A number of civil society groups including Gotjawal People, the Jeju Residents Autonomous Collective, and the Jeju Federation of Environmental Movements, announced in June that the project violated environmental law and would damage Jeju as a “clean and harmonious island.”

The former chair of Jeju’s Environmental Impact Assessment Review, Professor Lee Hyoyeon, went further: “Ora Tourism Complex is the ridge of Hallasan’s nose. If it is developed as proposed, it will put a hole in the face of Hallasan,” he said.

Even developers have spoken out against the project. In an editorial for the Halla Ilbo on Dec. 26, Lee Si-bok, president of the Association of Construction Organizations, shared his concerns not only about the Jeju environment but also the offshore movement of profits and the lack of quality jobs produced.

The Jeju Civil Society Organization Network submitted a petition with 2,800 signatures to the provincial office on Nov. 22 in an effort to make the province hold a public policy debate on the project.

Although the province initially considered the proposal, it announced on Dec. 6 that the national government had decided that the Ora Tourism Complex, as a privately-funded project, could not be the subject of a public forum.

Opponents of the project are running out of options. The project passed a provincial landscape review in February 2016, and after the environmental impact assessment is complete next year, only the governor, already a staunch supporter, can stop JCC breaking ground.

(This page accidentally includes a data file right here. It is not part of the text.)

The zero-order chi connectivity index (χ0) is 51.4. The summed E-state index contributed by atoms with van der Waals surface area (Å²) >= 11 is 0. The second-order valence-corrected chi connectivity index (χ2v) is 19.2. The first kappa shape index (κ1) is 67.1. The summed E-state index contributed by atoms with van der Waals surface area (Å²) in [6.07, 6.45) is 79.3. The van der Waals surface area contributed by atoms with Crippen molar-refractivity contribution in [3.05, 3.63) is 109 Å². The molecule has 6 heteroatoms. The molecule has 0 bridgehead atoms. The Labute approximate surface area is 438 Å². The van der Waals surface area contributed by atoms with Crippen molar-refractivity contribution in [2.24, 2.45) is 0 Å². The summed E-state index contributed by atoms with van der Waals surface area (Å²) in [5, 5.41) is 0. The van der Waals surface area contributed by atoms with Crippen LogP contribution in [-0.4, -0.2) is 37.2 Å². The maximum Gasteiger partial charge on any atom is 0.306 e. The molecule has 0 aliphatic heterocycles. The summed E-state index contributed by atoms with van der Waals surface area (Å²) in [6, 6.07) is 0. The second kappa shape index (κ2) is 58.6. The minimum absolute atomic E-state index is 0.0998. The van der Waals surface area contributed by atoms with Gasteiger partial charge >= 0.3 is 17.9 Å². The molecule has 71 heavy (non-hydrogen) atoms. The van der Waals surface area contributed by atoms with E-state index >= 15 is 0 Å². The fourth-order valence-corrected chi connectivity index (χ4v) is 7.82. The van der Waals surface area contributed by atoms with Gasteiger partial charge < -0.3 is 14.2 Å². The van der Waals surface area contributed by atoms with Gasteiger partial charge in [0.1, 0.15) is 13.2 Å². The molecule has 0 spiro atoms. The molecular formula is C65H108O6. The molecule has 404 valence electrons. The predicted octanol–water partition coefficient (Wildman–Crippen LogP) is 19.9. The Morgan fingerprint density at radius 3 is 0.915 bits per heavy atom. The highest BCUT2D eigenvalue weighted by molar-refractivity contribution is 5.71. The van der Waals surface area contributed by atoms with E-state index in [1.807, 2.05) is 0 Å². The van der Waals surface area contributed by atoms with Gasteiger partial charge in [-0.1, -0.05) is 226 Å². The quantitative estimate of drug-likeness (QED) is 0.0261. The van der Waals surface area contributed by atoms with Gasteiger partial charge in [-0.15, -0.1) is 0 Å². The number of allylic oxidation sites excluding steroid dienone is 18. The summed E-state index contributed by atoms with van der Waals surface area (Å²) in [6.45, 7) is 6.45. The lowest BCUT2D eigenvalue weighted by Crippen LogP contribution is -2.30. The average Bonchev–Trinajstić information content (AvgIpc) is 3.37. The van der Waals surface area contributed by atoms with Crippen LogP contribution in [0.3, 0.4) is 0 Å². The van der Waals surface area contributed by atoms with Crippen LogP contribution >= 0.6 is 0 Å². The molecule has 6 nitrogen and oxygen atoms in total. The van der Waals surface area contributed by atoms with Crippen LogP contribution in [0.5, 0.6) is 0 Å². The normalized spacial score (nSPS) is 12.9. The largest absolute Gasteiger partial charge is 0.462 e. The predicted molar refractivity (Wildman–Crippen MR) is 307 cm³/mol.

Won recently reiterated his support for the Ora project in an interview with Yonhap, seeking to calm islanders fears by announcing plans to strengthen regulations on overseas investors. He is also on record stating, “We cannot rescind the approval.”

Hong disputes that claim, pointing to the Biyangdo cable car and China Beyond Hill resort as examples of projects that the province canceled after public opposition. For this reason, he fears that people connected with the project are pushing it through.

“There’s conjecture that influential figures who support the investors may be pushing the project through. I’m concerned that serious problems with the business process might be overlooked.

Most of the time, after receiving the planning permission, large developers [do not] implement projects that are mutually beneficial for villagers. Even if the current developer is not like that, most of the jobs created will be low-pay, day work,” he said.

Hong would like to see the site developed for biotechnologies, the health and healing industries, as well as agriculture and fisheries research.

“To ensure this, the Ora Tourism Complex should be designed with adequate capacity for the environment such as research institutes, clean production facilities, and recreational facilities,” he said.

A proposal for this has been submitted to the Jeju province, but Hong is not optimistic about their response.

In its preview for 2017, the Jeju Environmental Movement selected the “reckless” Ora development as the number one environmental issue facing the island. In a sign that the controversy is far from over, they wrote:

“After the province rejected the public policy debate and expressed its intention to push the project forward, we expect intense conflict ahead of the council’s environmental impact assessment next year.”

The Jeju Weekly will provide news on the Ora Tourism Complex as it becomes available.